Stalling For Time

Stalling For Time, by Gary Noesner, Random House RRP$26, 240 pages

As far as subtitles go, “My Life as an FBI Hostage Negotiator” takes some beating. Gary Noesner’s memoir lives up to its premise, offering an overview of 30 years working for the Bureau sprinkled with analyses of individual cases.

The highest profile of these was the Waco siege of 1993 that ended in the death of David Koresh and 75 of his followers. Noesner lays the blame for this firmly on the FBI command structure that preferred “tactical response” to negotiation. Their final disastrous assault cut short a slow-burning dialogue between Noesner’s team and the Branch Davidians that had seen 35 people leave the ranch peacefully. “I walked out in disgust and drove home,” Noesner writes. “It was the saddest and most painful day of my career.”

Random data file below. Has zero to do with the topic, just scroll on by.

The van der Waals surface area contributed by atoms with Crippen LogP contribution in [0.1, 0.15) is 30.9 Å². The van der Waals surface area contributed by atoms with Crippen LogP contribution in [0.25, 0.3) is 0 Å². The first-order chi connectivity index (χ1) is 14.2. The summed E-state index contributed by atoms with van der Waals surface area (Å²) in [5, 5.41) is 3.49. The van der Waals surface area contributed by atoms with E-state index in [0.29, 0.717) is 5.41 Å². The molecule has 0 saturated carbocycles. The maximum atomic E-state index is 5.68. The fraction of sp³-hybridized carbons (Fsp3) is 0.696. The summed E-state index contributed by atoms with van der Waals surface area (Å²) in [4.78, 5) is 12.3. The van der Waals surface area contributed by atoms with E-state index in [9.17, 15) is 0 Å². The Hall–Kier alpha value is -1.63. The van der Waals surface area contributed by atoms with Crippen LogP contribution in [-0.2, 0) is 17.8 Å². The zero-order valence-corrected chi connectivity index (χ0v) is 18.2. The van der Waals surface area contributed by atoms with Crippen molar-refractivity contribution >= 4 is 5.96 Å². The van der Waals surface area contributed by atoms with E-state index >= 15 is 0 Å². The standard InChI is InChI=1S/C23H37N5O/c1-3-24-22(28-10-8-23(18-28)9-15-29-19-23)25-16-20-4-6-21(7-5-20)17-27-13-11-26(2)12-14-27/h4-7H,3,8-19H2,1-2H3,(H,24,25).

Noesner is refreshingly undramatic and, though you might smile at his suggestion that many of the book’s lessons “apply equally to the kinds of negotiations we face in everyday life”, I ended up thinking he’s probably right.

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